The LG W7 OLED is truly something special. Not only is it one of the thinnest TVs to ever grace our vision (it’s 2.75mm thin), but it’s also one of the most gorgeous. When fed the right kind of content – in this case, 4K HDR10 or Dolby Vision video – it truly shines.
But, before we expound upon how excellent this TV truly is we feel we should warn you: this level of performance is costly. The 65-inch version of the TV – the OLED65W7 – is $7,999 (around £6,500, AU$10,500). Before you write this off as an unobtainable piece of tech you might never have in your home, though, that’s exactly how much the cost last year – which means you might be able to afford this down the line after some price drops.
That said, if you decide to buy the screen right now, your money stretches a bit farther this year. Not only are you getting a slimmer all-around TV, but you’re getting a better soundbar and a moderate improvement in terms of brightness and contrast over the 2016 model.
There are still some key negatives that hold the W7 back from reaching audiovisual nirvana (see: sub-par Dolby Atmos performance and some issues with motion), but LG’s 2017 flagship TV gets within inches of becoming one of the best screens of all-time.
While the W7 excels in nearly every aspect of its design, the highlight here is its slimness. When wall-mounted – and yes, it has to be wall-mounted – it blends into its surroundings. LG calls the W7’s design ‘picture-on-wall’ and it’s not hard to figure out why.
But this level of slimness needs some quantifying: It’s thicker than a sheet of paper (we’re not quite there yet) but it’s slimmer than your cell phone. The closest example we can come up with is a magazine – though admittedly that depends on which magazines you subscribe to, if any. The best descriptor is, perhaps, the actual measurement: 2.75mm. Yep, 2.75mm.
Now, of course, that’s just the slimness of the panel itself. When wall-mounted the overall number is slightly higher (somewhere around 3.85mm). It’s not a stretch to call this one of the slimmest TVs on the market, and definitely one of the sleekest, too.
On the weight side of the equation, the 65-inch version of the screen only weighs about 17 pounds (8Kg), which means you should have no problem wall mounting it. We didn’t get an exact number for the 77-inch version of the screen, but from the sounds of it, the additional 12 inches would only add an extra pound or two.
Some people we’ve spoken to about the television since its debut at CES 2017 remarked that they’d be scared to hold the W7 for fear that it’d break. But while the screen is incredibly slim, it has a fair bit of flex to it – so much so that you shouldn’t worry too much about your investment’s long-term health.
One of the ways LG saves space on the W7 itself is by not including any internal speakers – the only way to get volume out of the TV itself is through the included soundbar. The soundbar is probably the most important feature about the TV seeing as it helps the W7 from the competition, but also because it contains all the connections for the screen.
While the soundbar is quite nice – boasting an out-of-the-box Dolby Atmos configuration – the inability to better direct audio flow might irk some AV enthusiasts looking for complete control over their home entertainment setup. Speaking of connections, the W7 supports four HDMI inputs, three USB, one RF In (Antenna/Cable), one Composite In, one Component In, one Ethernet, one Optical and one mini jack port.
The other problem, of course, is that the TV still needs to connect to the soundbar somehow and the solution LG’s gone for is a flat, white cable that – while not ugly in its own right – mars the illusion that the TV is part of the wall.
Screen sizes available: 65-inch, 77-inch | 4K: Yes | HDR: Yes (HDR10, HLG, Dolby Vision, YouTube VP9) | Panel technology: OLED | Smart TV: Yes, webOS 3.5 | Curved: No | Dimensions: 57.1 x 32.5 x 0.15 inches (W x H x D) | 3D: No | Inputs: four HDMI, three USB, one RF In (Antenna/Cable), one Composite In, one Component In, one Ethernet, one Optical and one mini jack port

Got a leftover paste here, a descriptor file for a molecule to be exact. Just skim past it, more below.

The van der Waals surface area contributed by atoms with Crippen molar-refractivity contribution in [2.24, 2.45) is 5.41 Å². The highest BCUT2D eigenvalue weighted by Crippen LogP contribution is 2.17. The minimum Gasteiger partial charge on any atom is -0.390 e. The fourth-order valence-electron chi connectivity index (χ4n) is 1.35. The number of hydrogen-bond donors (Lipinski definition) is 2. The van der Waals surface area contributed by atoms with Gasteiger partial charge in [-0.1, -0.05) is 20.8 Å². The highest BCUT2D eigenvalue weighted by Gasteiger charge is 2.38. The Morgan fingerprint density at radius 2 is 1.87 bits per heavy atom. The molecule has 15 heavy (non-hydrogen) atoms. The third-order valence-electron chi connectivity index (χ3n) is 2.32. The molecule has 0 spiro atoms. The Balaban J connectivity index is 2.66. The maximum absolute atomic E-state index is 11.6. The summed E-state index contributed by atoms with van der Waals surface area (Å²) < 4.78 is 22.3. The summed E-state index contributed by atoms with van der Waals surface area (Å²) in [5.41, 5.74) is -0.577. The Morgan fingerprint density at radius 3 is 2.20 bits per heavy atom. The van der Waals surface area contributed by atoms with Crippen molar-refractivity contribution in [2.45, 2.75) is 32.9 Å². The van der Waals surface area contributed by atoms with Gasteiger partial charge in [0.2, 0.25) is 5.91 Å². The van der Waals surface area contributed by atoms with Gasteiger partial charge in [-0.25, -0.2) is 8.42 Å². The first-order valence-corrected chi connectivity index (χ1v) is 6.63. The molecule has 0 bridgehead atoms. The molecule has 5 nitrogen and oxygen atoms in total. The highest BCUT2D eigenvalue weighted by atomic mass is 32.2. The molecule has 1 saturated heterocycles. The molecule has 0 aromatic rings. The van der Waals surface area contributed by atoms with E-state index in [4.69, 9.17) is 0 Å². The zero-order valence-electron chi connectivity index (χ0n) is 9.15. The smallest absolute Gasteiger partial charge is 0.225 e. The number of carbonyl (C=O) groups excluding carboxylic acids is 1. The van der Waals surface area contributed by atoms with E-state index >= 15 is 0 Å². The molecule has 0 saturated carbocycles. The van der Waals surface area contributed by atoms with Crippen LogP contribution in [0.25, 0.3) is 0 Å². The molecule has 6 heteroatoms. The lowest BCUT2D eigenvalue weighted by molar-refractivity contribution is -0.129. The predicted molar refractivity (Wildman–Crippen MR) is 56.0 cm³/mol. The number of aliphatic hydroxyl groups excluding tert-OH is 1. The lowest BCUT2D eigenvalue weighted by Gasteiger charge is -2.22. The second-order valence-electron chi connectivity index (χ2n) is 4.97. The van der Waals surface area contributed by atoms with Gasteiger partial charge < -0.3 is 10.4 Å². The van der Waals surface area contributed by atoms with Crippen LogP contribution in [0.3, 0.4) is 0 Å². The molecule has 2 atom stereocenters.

Design TL;DR: Beautiful slim design that makes one or two compromises along the way.
Smart TV: webOS 3.5
While other manufacturers have made the switch away from proprietary operating systems and latched onto third-party sources like Android TV, LG has stayed strong with webOS. But that’s an easy decision to justify – webOS 3.5 is a supremely versatile, easy-to-operate OS that should help you find content quickly thanks to a robust universal search function.
As far as content selection is concerned, there are plenty of options here: Netflix, Amazon, YouTube, Vudu, Hulu and Google Play Movies and TV come preinstalled with the TV, while lesser-known apps like UltraFlix, Crackle and FandangoNow can be found in the store.
If you can’t find what you’re looking for (cough, HBO, STARZ, Showtime, CBS All-Access, Sling TV, etc...) you can always select the screen cast function to mirror your mobile device – the only downside being that LG’s OLED TVs only support Android and Windows devices.
If you’re really struggling and want to watch something specific, however, you can always provide your own content with a USB stick.
If you’re coming from a previous webOS TV, you’ll feel right at home here. The only major difference between webOS 3.5 and the deprecated 3.0 version is that this year’s update to LG’s Smart TV platform includes Magic Link, a content recommendation service powered by LG, and Channel Plus, an aggregate of 70-plus free streaming digital channels including sports and news from national broadcast networks such as Fox Sports, Newsy, Sports Illustrated, TIME, Bloomberg, People, Funny or Die, Fail Army and more into your existing over-the-air TV channel options.
If you’re coming from another platform with a few more options – like Roku or Android TV – you might be slightly disappointed in the slightly more limited selection of apps here.
Smart TV TL;DR: webOS might not have the robustness of Roku but it’s still one of the best operating systems in existence.
We have to admit, HD/SDR performance isn’t our favorite part of the W7 OLED – or any OLED for that matter. That’s not to say that the W7 does a poor job making your old 1080p video shimmer, but it’s that the results can be inconsistent.
While most content looks great 90% of the time, there are some noticeable issues here. The first is something that we spotted last year in our OLED E6 review: flesh tones have a strange hue when displayed in HD/SDR. Not only are they more red than they should be, but they have a fair bit of graininess to them that you wouldn’t normally find on a standard LED-LCD screen.
Now, admittedly, that’s a fairly specific complaint. But it’s with that level of depth you have to look find something wrong with OLED’s picture performance.